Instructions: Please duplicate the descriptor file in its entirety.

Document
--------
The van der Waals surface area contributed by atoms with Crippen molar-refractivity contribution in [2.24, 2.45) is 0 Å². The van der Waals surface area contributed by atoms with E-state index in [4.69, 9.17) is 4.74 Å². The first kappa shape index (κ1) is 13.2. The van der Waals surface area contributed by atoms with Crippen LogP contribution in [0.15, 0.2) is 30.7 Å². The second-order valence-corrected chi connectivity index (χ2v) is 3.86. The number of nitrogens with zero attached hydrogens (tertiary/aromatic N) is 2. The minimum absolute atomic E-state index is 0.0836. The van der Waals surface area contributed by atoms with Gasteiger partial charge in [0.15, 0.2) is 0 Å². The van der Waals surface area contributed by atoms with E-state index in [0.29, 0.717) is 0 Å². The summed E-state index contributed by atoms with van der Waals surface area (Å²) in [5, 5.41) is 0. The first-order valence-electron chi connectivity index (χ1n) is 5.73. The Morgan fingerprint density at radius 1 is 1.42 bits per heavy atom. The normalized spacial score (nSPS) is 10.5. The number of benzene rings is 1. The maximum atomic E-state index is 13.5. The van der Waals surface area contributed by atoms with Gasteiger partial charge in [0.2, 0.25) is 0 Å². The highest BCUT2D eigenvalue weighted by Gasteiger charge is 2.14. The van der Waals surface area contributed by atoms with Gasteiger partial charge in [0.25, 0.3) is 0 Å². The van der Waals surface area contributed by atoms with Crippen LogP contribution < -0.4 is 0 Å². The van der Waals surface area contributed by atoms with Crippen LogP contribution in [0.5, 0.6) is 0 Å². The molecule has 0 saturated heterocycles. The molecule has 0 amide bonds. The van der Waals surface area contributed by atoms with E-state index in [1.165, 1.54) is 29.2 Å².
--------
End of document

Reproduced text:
The van der Waals surface area contributed by atoms with Crippen molar-refractivity contribution in [2.24, 2.45) is 0 Å². The van der Waals surface area contributed by atoms with E-state index in [4.69, 9.17) is 4.74 Å². The first kappa shape index (κ1) is 13.2. The van der Waals surface area contributed by atoms with Crippen LogP contribution in [0.15, 0.2) is 30.7 Å². The second-order valence-corrected chi connectivity index (χ2v) is 3.86. The number of nitrogens with zero attached hydrogens (tertiary/aromatic N) is 2. The minimum absolute atomic E-state index is 0.0836. The van der Waals surface area contributed by atoms with Gasteiger partial charge in [0.15, 0.2) is 0 Å². The van der Waals surface area contributed by atoms with E-state index in [0.29, 0.717) is 0 Å². The summed E-state index contributed by atoms with van der Waals surface area (Å²) in [5, 5.41) is 0. The first-order valence-electron chi connectivity index (χ1n) is 5.73. The Morgan fingerprint density at radius 1 is 1.42 bits per heavy atom. The normalized spacial score (nSPS) is 10.5. The number of benzene rings is 1. The maximum atomic E-state index is 13.5. The van der Waals surface area contributed by atoms with Gasteiger partial charge in [0.2, 0.25) is 0 Å². The highest BCUT2D eigenvalue weighted by Gasteiger charge is 2.14. The van der Waals surface area contributed by atoms with Gasteiger partial charge in [0.25, 0.3) is 0 Å². The van der Waals surface area contributed by atoms with Crippen LogP contribution < -0.4 is 0 Å². The van der Waals surface area contributed by atoms with Crippen LogP contribution in [0.5, 0.6) is 0 Å². The molecule has 0 saturated heterocycles. The molecule has 0 amide bonds. The van der Waals surface area contributed by atoms with E-state index in [1.165, 1.54) is 29.2 Å².